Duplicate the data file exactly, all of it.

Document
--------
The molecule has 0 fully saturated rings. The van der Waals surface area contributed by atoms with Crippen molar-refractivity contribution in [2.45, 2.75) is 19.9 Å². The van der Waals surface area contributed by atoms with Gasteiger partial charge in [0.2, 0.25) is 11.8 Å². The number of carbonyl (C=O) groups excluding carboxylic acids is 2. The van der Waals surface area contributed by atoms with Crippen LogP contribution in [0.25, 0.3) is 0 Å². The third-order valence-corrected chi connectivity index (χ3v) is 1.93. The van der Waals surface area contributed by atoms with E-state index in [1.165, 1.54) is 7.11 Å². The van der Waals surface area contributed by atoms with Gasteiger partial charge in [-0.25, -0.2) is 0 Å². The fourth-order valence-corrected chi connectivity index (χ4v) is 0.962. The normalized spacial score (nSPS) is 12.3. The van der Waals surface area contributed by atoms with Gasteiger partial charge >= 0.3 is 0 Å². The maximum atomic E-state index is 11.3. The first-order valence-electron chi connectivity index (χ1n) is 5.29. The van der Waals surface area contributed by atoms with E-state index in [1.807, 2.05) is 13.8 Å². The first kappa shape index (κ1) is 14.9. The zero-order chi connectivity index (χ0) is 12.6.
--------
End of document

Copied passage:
The molecule has 0 fully saturated rings. The van der Waals surface area contributed by atoms with Crippen molar-refractivity contribution in [2.45, 2.75) is 19.9 Å². The van der Waals surface area contributed by atoms with Gasteiger partial charge in [0.2, 0.25) is 11.8 Å². The number of carbonyl (C=O) groups excluding carboxylic acids is 2. The van der Waals surface area contributed by atoms with Crippen LogP contribution in [0.25, 0.3) is 0 Å². The third-order valence-corrected chi connectivity index (χ3v) is 1.93. The van der Waals surface area contributed by atoms with E-state index in [1.165, 1.54) is 7.11 Å². The van der Waals surface area contributed by atoms with Gasteiger partial charge in [-0.25, -0.2) is 0 Å². The fourth-order valence-corrected chi connectivity index (χ4v) is 0.962. The normalized spacial score (nSPS) is 12.3. The van der Waals surface area contributed by atoms with Gasteiger partial charge >= 0.3 is 0 Å². The maximum atomic E-state index is 11.3. The first-order valence-electron chi connectivity index (χ1n) is 5.29. The van der Waals surface area contributed by atoms with E-state index in [1.807, 2.05) is 13.8 Å². The first kappa shape index (κ1) is 14.9. The zero-order chi connectivity index (χ0) is 12.6.